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Acupuncture Today
September, 2008, Vol. 09, Issue 09
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Traditional Abdominal Massage

An Interview With Dr. Rosita Arvigo

By Jennifer Waters, LAc, Dipl. Ac

I first met Dr. Rosita Arvigo when I did my professional training in Maya abdominal massage (MAM) in Estes Park, Colo. Everything about the training moved me very deeply.

Holding the integrity of an ancient lineage and combining it with an international school for professionals is nothing short of miraculous. Rosita carries the torch of light within her heart and touches anyone who decides to incorporate MAM into their work. It has been the missing link to my work with women who have abdominal and reproductive issues.

Can you share a bit of your background, training and how you ended up living in Belize?

I am a doctor of naprapathy, which is an offshoot of chiropractic medicine. I lived for seven years in Mexico during the Vietnam War. My boyfriend at the time was a draft-dodger, so we went to a very remote area in Guerrero, Mexico to hide out. I learned Spanish, survival techniques and organic gardening. I returned to America for a couple of years, but just never felt right again until 1976. I moved to Belize in search of medical freedom, a year-round growing season and racial harmony. I am happy to say that I found what I was looking for.

In your book, Rainforest Remedies, you mention Don Elijio Panti, a shamanic practitioner and master herbalist. Can you tell us more about working with him and your training?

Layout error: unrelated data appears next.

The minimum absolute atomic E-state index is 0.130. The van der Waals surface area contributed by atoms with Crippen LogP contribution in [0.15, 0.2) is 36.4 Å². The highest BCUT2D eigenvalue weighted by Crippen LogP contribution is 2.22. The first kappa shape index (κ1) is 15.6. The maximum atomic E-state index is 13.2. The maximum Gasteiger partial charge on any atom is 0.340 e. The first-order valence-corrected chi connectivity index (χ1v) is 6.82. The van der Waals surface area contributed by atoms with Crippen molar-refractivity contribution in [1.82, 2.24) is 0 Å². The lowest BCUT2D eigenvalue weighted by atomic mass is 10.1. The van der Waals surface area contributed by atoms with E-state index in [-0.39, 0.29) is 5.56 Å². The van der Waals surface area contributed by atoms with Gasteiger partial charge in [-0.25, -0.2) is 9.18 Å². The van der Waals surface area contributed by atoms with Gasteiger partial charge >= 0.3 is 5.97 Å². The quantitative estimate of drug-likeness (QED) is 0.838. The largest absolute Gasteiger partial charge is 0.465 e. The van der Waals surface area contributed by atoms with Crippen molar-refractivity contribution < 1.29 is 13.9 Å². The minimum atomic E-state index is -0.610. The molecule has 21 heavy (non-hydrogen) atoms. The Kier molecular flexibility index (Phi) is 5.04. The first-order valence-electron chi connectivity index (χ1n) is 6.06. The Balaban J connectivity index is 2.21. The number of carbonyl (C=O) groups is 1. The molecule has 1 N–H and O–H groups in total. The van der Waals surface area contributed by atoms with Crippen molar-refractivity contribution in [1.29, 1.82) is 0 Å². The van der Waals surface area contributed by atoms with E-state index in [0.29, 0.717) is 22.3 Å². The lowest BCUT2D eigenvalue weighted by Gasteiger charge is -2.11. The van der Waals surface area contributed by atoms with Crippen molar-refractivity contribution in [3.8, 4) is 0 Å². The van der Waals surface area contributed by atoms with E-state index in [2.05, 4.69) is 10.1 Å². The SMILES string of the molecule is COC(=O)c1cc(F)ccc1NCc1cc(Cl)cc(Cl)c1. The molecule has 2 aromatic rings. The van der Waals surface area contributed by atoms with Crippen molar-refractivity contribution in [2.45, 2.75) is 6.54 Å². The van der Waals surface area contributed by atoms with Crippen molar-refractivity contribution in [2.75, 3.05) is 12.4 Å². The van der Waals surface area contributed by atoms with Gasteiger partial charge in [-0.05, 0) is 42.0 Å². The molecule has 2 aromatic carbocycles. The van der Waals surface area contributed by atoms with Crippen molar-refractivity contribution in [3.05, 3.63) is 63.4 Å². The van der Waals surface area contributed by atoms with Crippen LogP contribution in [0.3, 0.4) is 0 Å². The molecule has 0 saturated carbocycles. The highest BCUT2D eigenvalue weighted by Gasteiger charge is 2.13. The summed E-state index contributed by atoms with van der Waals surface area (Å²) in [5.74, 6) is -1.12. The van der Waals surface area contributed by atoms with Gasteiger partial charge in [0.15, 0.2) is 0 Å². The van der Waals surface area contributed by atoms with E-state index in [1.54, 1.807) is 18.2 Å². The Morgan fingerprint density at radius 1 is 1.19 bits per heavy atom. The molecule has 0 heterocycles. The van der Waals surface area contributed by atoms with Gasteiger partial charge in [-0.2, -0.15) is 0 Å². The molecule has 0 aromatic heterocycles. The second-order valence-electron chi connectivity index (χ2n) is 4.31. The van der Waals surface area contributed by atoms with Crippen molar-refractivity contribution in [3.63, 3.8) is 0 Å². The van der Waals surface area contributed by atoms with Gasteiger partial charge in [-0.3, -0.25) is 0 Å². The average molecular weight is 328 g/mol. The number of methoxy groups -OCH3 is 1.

Once in Belize, I needed to find a mentor who could teach me about medicinal plants, because herbal therapies were a large part of my practice. One day, an elderly Maya man came to my clinic in San Ignacio because he had heard there was an American herbalist in town. He wanted to meet me, but he was also in search of linden flower, known to him as flor de tilo. He said that he and his deceased wife always used it to help them sleep and now that she was gone, sleep was even harder for him.

I poured out some of the dried tea for him and commented on how difficult I was finding it to keep it from molding in the damp tropical environment. He shrugged and said, "Well, you can't store herbs in glass jars here. They need to be in paper or cloth bags and then put out into the sun regularly to keep them dry." A simple enough statement, but it solved a huge problem for me.

When he told me that he was Don Elijio Panti of San Antonio, I nearly dropped my jar of linden flowers, as he was the very man I had been searching for. He was the most famous Maya healer in Belize, and he had no apprentice. I started visiting him in his village once a week to help out and exchange life stories. After a year, he agreed to take me on as his student. That relationship lasted for nearly 13 years until he passed in 1996.

So basically, you have formalized a lineage in a tradition that up until now has been completely oral?

Don Elijio represented an oral tradition of Maya pulse doctors that was probably about 5,000 years old. It seemed criminal that he should possess the knowledge that he did and yet have no serious student to whom he could pass the torch. I decided that it would be worth whatever sacrifices I had to make to capture that torch before it extinguished. There was just too much at stake and, of course, I would learn the medicinal plants I needed to take care of my own patients. That process took an amazing seven years before I felt comfortable enough to start collecting plants on my own, and then administering to my clients and family members.